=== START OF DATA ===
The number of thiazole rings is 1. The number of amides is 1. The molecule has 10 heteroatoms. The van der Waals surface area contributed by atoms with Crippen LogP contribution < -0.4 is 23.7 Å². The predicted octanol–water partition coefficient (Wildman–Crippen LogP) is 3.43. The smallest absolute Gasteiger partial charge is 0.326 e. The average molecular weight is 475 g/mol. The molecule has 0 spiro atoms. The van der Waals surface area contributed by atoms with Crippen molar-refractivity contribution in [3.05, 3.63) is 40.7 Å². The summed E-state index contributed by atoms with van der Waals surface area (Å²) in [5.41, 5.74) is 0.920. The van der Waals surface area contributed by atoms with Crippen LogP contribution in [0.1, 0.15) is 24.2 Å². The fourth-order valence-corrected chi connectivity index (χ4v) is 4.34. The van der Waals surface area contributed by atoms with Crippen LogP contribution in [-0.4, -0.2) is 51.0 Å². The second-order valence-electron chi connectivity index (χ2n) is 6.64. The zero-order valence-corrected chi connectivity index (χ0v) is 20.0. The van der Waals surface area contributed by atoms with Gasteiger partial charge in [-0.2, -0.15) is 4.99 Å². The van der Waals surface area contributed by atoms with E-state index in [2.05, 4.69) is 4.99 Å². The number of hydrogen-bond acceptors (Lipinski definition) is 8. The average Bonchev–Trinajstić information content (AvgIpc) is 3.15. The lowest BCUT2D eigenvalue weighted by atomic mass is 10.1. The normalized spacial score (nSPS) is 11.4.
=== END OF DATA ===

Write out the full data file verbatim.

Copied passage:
The number of thiazole rings is 1. The number of amides is 1. The molecule has 10 heteroatoms. The van der Waals surface area contributed by atoms with Crippen LogP contribution < -0.4 is 23.7 Å². The predicted octanol–water partition coefficient (Wildman–Crippen LogP) is 3.43. The smallest absolute Gasteiger partial charge is 0.326 e. The average molecular weight is 475 g/mol. The molecule has 0 spiro atoms. The van der Waals surface area contributed by atoms with Crippen molar-refractivity contribution in [3.05, 3.63) is 40.7 Å². The summed E-state index contributed by atoms with van der Waals surface area (Å²) in [5.41, 5.74) is 0.920. The van der Waals surface area contributed by atoms with Crippen LogP contribution in [0.1, 0.15) is 24.2 Å². The fourth-order valence-corrected chi connectivity index (χ4v) is 4.34. The van der Waals surface area contributed by atoms with Crippen LogP contribution in [-0.4, -0.2) is 51.0 Å². The second-order valence-electron chi connectivity index (χ2n) is 6.64. The zero-order valence-corrected chi connectivity index (χ0v) is 20.0. The van der Waals surface area contributed by atoms with Gasteiger partial charge in [-0.2, -0.15) is 4.99 Å². The van der Waals surface area contributed by atoms with E-state index in [2.05, 4.69) is 4.99 Å². The number of hydrogen-bond acceptors (Lipinski definition) is 8. The average Bonchev–Trinajstić information content (AvgIpc) is 3.15. The lowest BCUT2D eigenvalue weighted by atomic mass is 10.1. The normalized spacial score (nSPS) is 11.4.